This article from the Daily Telegraph, of all papers, tells us that MacMillan’s Tory government “helped to take TW3 off the air”. Pressure was applied during the first series  by Lord  Aldington, the vice-chairman of the party, who wrote a sternly-worded letter to the BBC Director General, Hugh Carleton-Greene complaining that,

“The Government’s defence policy takes knock after knock from remarks that are only part relevant to the fun of the piece. What is quite defensible if said once or twice becomes objectionable if repeated so as to form a theme of policy or on politics.

“It has begun to look to some – all your friends – as if Frost nurses a hatred of the prime minister which he finds impossible to control.

“This kind of programme can become highly politically charged. If it does then the Conservative Party are bound – indeed ought – to ask for balance.

“Once political targets, policies or persons become discernible we shall all be in trouble and no doubt we shall take up the cudgels.”

“The Government’s defence policy” can be read as a euphemism for the Profumo Affair.  Aldington’s “we shall take up the cudgels”,  can be seen as a not-so-veiled threat. Nonetheless, the BBC commissioned a second series. The complaints from angry Tory-voting viewers continued to pour in. The article tells us that,

Some of the BBC’s most senior figures were among the programme’s detractors. On August 13, 1963, the director of television wrote: “Several powerful establishment friends of the chairman are complaining … Especially about vulgarity and smut. You know what I thought about the programme. We agreed that we really disliked the lack of professionalism in production, the lack of judgment about what is funny and what is not.”

The “lack of professionalism in production” seems to refer to the programme’s deliberate breaking of the fourth wall. However the suggestion that there was a “lack of judgment about what is funny and what is not” reminds us of satire’s historical conflict with state power and offers us a glimpse into how the cultural hegemony operates.  It is the voice of the stern Victorian dad, mutton chops and all, as he shows you the back of his hand. “I shall tell you what is funny, my lad”!

TW3 was cancelled in the middle of its run, ostensibly because 1964 was an “election year”. But with the Profumo Affair still rumbling, the Tories’ electoral chances were in the khazi. Alec Douglas-Home, who succeeded MacMillan, who’d resigned due to ill-health was the caretaker leader of a doomed party.The Tories had only themselves to blame for their loss in the 1964 General Election.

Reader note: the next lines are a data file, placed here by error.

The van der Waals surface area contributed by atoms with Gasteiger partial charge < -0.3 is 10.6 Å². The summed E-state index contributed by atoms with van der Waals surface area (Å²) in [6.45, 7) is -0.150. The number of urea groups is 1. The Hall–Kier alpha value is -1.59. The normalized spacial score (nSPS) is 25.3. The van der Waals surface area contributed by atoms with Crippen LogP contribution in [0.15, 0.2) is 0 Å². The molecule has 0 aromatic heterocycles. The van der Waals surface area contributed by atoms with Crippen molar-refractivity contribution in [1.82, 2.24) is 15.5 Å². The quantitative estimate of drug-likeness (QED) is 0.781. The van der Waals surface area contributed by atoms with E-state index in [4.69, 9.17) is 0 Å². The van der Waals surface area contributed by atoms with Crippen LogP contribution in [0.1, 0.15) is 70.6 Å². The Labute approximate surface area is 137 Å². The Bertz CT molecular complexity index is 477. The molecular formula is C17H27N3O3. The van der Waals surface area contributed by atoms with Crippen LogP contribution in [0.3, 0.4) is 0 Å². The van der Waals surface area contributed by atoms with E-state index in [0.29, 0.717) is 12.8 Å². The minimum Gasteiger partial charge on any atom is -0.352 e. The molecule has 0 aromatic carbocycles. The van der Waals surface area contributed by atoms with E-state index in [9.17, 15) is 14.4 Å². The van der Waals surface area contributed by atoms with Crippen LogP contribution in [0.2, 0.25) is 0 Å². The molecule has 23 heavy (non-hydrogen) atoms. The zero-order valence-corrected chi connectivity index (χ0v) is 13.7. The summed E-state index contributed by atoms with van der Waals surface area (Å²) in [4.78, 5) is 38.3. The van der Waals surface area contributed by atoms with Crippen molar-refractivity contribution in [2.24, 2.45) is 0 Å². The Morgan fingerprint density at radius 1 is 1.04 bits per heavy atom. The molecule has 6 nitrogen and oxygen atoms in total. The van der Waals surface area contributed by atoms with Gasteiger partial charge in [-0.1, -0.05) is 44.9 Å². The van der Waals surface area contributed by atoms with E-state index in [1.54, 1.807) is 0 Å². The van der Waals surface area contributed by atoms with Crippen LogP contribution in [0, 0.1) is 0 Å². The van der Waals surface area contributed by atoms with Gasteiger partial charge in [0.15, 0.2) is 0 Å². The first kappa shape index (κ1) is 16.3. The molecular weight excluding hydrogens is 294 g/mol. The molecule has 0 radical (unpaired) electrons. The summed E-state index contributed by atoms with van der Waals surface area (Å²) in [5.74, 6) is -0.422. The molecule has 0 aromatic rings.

There are plenty of other examples but one caught my eye a couple of weeks ago on the BBC Parliament Channel. It was the coverage of the first 1974 General Election. Held against the background of the miners’ strike, power cuts, the three-day week and the international energy crisis, the petulant PM, Heath threw a strop and demanded to know the answer to the question, “Who Governs Britain”? The BBC evidently agreed it was Heath and pretty much told us so. This was evident  in their questioning of Labour shadow ministers and the general, “Hurrah for Heath” tone of the presenters. The result, as we know, was a hung parliament, with Wilson commanding a sliver of the popular votes over the Tories. The irony here is that under a proportional system, it all would have been much different and Heath would have won with his superior percentage of the vote.

The Miners’ Strike of 1984-85 again revealed the BBC’s right-wing bias when, during the Battle of Ogreave, it decided to take the side of Thatcher’s semi-private gendarmerie the police by selectively editing the footage to suggest that it was the miners who had charged the police and not the other way around. The BBC was more than happy to paint the miners as thugs, because this fitted in with  the government’s view of the worker; the enemy within. In the aftermath of Orgreave, the South Yorkshire Police (SYP) fitted up 95 miners whom it accused of being involved in violent affray. Thanks to the work of the Glasgow Media Unit, the truth was revealed and the SYP force was exposed as corrupt. Fast forward to 1989 and we see the same police force involved in the Hillsborough Disaster cover-up with the BBC taking its line directly from the mouths of the cops and the government.

More recently, the BBC has worked hard to shut anyone up who questions the government’s austerity measures. In many instances the BBC news editors will have a panel that is entirely composed of people from the pro-austerity side of the debate. Representatives from the CBI, the IEA, Taxpayers Alliance, Policy Exchange and others all get airtime, while the UK Uncut, the Real Taxpayers Alliance and so forth will either get shouted down by right-wing studio guests or attacked by the interviewer, who will offer “Well, what would you cut” as the only form of counter-argument to the interlocutor’s discourse. There have been instances where I have seen the BBC invite someone like Dominic Raab on to talk about his latest book but offer no balance to counteract his lies and shoddy theses.

This site claims to “expose” BBC bias but it’s a right-wing site that plays a familiar tune on a broken violin. Unhappy with the less than total control of popular discourse, the Right wants all broadcasters to pay deference to their notional ‘superiority’. The charge that the BBC is “left-wing” has been refuted time and time again, yet they persist with this nonsense. The BBC is cheerfully dancing to the austerity tune that is being played by this government. The idea that the BBC has an arm’s length relationship to the government is beginning to look like more and more like a warm embrace of like minds.

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Filed under allegations of bias, BBC, History & Memory, Ideologies, Journalism, Media, Television, Tory press